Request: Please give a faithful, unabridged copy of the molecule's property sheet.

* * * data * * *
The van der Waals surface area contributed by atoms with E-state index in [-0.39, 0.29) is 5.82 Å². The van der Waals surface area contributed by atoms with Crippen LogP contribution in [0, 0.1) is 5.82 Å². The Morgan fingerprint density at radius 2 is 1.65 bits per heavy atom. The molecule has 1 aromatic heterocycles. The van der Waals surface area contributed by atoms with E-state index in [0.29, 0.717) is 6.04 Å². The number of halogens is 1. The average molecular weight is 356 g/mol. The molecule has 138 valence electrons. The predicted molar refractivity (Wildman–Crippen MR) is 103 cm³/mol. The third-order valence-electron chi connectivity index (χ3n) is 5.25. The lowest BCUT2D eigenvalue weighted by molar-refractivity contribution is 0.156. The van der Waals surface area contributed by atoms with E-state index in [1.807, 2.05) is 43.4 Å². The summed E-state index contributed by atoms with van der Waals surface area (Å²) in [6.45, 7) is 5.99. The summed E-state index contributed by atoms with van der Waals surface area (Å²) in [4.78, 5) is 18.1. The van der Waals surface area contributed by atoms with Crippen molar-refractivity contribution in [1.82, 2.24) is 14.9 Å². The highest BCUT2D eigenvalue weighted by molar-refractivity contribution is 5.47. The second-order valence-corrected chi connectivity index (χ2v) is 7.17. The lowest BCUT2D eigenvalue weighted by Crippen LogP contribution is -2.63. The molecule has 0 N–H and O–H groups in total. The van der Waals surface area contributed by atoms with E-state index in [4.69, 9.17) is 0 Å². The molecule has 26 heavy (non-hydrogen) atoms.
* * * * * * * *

The van der Waals surface area contributed by atoms with E-state index in [-0.39, 0.29) is 5.82 Å². The van der Waals surface area contributed by atoms with Crippen LogP contribution in [0, 0.1) is 5.82 Å². The Morgan fingerprint density at radius 2 is 1.65 bits per heavy atom. The molecule has 1 aromatic heterocycles. The van der Waals surface area contributed by atoms with E-state index in [0.29, 0.717) is 6.04 Å². The number of halogens is 1. The average molecular weight is 356 g/mol. The molecule has 138 valence electrons. The predicted molar refractivity (Wildman–Crippen MR) is 103 cm³/mol. The third-order valence-electron chi connectivity index (χ3n) is 5.25. The lowest BCUT2D eigenvalue weighted by molar-refractivity contribution is 0.156. The van der Waals surface area contributed by atoms with E-state index in [1.807, 2.05) is 43.4 Å². The summed E-state index contributed by atoms with van der Waals surface area (Å²) in [6.45, 7) is 5.99. The summed E-state index contributed by atoms with van der Waals surface area (Å²) in [4.78, 5) is 18.1. The van der Waals surface area contributed by atoms with Crippen molar-refractivity contribution in [1.82, 2.24) is 14.9 Å². The highest BCUT2D eigenvalue weighted by molar-refractivity contribution is 5.47. The second-order valence-corrected chi connectivity index (χ2v) is 7.17. The lowest BCUT2D eigenvalue weighted by Crippen LogP contribution is -2.63. The molecule has 0 N–H and O–H groups in total. The van der Waals surface area contributed by atoms with E-state index in [4.69, 9.17) is 0 Å². The molecule has 26 heavy (non-hydrogen) atoms.